- Unlike Lyme disease, which tends to be transmitted most frequently in the summertime, Powassan is most often diagnosed from March to April, and October to December.
- Powassan can cause encephalitis, an inflammation of the brain.
- The real scary thing about the Powassan virus is that unlike Lyme disease, which can be transmitted in 24-48 hours, laboratory studies indicate that Powassan virus is probably transmitted in under an hour.
- There is no specific medicine to cure or treat POW virus disease. Treatment for severe illnesses may include hospitalization, respiratory support, and intravenous fluids.
- Reducing your chances of tick bites is a preventative action including: avoiding contact with ticks by avoiding wooded and bushy areas with high grass; finding and removing ticks immediately before they have a chance to bite; and applying insect repellents to bare skin, according to label instructions.
Every year, a memo has gone out to the mosquitoes that I am outside and ready to be eaten alive! It is like I am an “all you can eat buffet” for these pests. Do you feel the same way? If you are also a feast for mosquitoes, here are a few tips to stop the madness and avoid those itchy bites this mosquito season.
- Call Pro-Tech Lawn Care to discuss treatment options for your backyard and surrounding property. This program includes monthly treatments throughout the active season for ticks, mosquitoes and other flying insects. This comprehensive program is designed to provide your property with maximum protection.
- Dress for Protection – Mosquitoes are attracted to dark colors so wear light tones and cover arms and legs when possible. Long loose fitting shirts and pants can be helpful in deterring a mosquito from landing on our skin.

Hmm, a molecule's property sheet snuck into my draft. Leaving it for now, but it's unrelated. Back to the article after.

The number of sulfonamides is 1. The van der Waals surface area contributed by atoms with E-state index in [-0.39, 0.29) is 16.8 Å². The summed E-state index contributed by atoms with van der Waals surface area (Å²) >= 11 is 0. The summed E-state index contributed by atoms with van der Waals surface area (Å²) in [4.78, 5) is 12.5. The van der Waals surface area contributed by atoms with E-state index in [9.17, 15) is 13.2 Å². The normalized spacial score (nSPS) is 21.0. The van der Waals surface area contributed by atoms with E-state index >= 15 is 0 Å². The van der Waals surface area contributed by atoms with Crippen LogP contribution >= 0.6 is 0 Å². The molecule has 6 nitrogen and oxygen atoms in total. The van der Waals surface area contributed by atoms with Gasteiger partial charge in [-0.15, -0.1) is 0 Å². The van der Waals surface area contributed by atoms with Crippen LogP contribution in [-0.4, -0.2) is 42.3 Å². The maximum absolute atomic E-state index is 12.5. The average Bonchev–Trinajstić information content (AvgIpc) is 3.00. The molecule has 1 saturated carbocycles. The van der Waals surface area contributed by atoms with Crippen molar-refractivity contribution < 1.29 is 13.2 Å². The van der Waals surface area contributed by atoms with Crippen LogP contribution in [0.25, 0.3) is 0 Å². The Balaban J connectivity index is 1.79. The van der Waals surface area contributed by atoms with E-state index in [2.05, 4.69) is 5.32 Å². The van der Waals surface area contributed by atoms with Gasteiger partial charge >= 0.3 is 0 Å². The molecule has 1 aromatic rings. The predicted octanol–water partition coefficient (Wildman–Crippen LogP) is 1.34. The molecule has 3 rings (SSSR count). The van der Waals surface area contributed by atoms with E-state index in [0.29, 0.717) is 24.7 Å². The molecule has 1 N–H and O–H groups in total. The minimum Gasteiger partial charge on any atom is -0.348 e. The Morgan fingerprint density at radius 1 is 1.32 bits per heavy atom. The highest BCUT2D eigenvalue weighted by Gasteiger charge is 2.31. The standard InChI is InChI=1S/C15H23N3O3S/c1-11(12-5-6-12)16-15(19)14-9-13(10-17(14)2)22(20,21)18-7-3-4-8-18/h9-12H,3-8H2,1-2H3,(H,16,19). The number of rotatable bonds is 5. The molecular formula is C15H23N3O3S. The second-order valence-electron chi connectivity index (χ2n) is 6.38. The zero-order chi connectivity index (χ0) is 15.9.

- Evaluate your Yard – If you have standing water do whatever you can to rid your yard of it including children’s toy pails, pools and other items. This is where mosquitoes breed so do yourself a favor and prevent the breeding from occurring on your property.
- Avoid Peak Times – Dawn and dusk are peak mosquito times, so avoid being outside at those times if at all possible.
- Avoid Sweat and CO2 – Obviously we all have to breath out to survive, but try to stay indoors immediately after exercising for two reasons. One is that expulsion of CO2 attracts mosquitoes and heat and sweat also can be a magnet for these pests.
- Personal Protection – If you choose to use a repellant spray to protect yourself and your family choose one that has deet or picaridin.
If you are interested in stopping the mosquito feast call Pro-Tech Lawn Care today for treatment options.
Finally the warm weather is here and we can all enjoy the backyard, patio, lawn or garden. Are you backyard ready? Preparing your property including the lawn, hedges, trees, and garden takes lots of work and time. Growing lush, thick, pest-free grass is not an easy thing to do. Keeping ticks and mosquitoes at bay is also a struggle from the spring all the way through the first frost of fall. Here are a few tips to make sure you are ready for backyard season.
- Clean it Up – Remove any debris that has accumulated. Raking up areas that have been matted down by snow can help bring the grass back to life.
- Seeding and Hydroseeding – Consider employing professionals to seed your yard, especially if you have large bare patches. Pro-Tech Lawn Care can help you fill in brown spots and get your lawn back!
- Aeration – This allows water, air and nutrients to reach the root zone faster. This can result in new growth and increased root development.
- Repair – Salt and snow can really damage a yard, so do the needed repair work to make the entire yard look like new again.
- Pests – Don’t forget that while all flowers and trees are waking up again this spring, so are pests! Grass, plantings and tree pests can damage, if not destroy, the lawn. Have a thorough inspection done by our expert technicians to ensure that your lawn and garden is protected this season.
- Mulch and Prune – As you inspect your yard take note of areas that need pruning and re-mulching. Keep branches away from your home as they become a “bridge” for pests to enter the structure.
- Soil Check – When was the last time you has a soil analysis? Ask our team to test your soil so you know how and when to fertilize, feed and water your lawn.
- Protect Against Mosquitoes and Ticks – Do you tend to find ticks on your skin or clothes or get eaten alive by mosquitoes when you step outside? Talk to our professionals about treatment options for your property.